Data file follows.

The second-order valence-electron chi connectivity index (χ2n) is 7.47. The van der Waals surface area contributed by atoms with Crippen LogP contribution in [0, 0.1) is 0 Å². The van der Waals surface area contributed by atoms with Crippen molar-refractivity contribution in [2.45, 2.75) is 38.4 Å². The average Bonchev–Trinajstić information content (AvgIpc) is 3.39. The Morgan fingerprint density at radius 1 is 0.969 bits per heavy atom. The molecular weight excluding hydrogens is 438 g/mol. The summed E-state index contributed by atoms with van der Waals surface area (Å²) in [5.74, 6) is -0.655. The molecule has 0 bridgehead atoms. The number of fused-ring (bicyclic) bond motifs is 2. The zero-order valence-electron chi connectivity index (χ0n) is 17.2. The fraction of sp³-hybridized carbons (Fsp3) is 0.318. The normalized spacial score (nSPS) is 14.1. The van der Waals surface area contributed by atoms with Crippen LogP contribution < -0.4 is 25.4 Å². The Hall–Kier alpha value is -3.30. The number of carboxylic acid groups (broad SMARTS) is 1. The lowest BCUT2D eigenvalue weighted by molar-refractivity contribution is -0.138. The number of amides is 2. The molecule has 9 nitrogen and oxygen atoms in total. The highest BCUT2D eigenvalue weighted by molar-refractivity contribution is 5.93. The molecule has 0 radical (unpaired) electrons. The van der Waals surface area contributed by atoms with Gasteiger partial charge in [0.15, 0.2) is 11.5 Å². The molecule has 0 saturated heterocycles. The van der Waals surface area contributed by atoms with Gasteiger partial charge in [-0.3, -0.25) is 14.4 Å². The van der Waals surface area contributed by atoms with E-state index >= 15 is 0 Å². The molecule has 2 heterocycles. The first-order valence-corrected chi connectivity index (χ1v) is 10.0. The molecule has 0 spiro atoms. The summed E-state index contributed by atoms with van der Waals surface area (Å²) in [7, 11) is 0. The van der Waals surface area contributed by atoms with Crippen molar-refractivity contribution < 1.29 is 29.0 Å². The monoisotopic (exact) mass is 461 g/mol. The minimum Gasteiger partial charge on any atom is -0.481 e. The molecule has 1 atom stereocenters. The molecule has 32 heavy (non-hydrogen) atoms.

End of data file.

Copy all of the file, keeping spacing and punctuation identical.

The second-order valence-electron chi connectivity index (χ2n) is 7.47. The van der Waals surface area contributed by atoms with Crippen LogP contribution in [0, 0.1) is 0 Å². The van der Waals surface area contributed by atoms with Crippen molar-refractivity contribution in [2.45, 2.75) is 38.4 Å². The average Bonchev–Trinajstić information content (AvgIpc) is 3.39. The Morgan fingerprint density at radius 1 is 0.969 bits per heavy atom. The molecular weight excluding hydrogens is 438 g/mol. The summed E-state index contributed by atoms with van der Waals surface area (Å²) in [5.74, 6) is -0.655. The molecule has 0 bridgehead atoms. The number of fused-ring (bicyclic) bond motifs is 2. The zero-order valence-electron chi connectivity index (χ0n) is 17.2. The fraction of sp³-hybridized carbons (Fsp3) is 0.318. The normalized spacial score (nSPS) is 14.1. The van der Waals surface area contributed by atoms with Crippen LogP contribution < -0.4 is 25.4 Å². The Hall–Kier alpha value is -3.30. The number of carboxylic acid groups (broad SMARTS) is 1. The lowest BCUT2D eigenvalue weighted by molar-refractivity contribution is -0.138. The number of amides is 2. The molecule has 9 nitrogen and oxygen atoms in total. The highest BCUT2D eigenvalue weighted by molar-refractivity contribution is 5.93. The molecule has 0 radical (unpaired) electrons. The van der Waals surface area contributed by atoms with Gasteiger partial charge in [0.15, 0.2) is 11.5 Å². The molecule has 0 saturated heterocycles. The van der Waals surface area contributed by atoms with Gasteiger partial charge in [-0.3, -0.25) is 14.4 Å². The van der Waals surface area contributed by atoms with E-state index >= 15 is 0 Å². The molecule has 2 heterocycles. The first-order valence-corrected chi connectivity index (χ1v) is 10.0. The molecule has 0 spiro atoms. The summed E-state index contributed by atoms with van der Waals surface area (Å²) in [7, 11) is 0. The van der Waals surface area contributed by atoms with Crippen molar-refractivity contribution < 1.29 is 29.0 Å². The monoisotopic (exact) mass is 461 g/mol. The minimum Gasteiger partial charge on any atom is -0.481 e. The molecule has 1 atom stereocenters. The molecule has 32 heavy (non-hydrogen) atoms.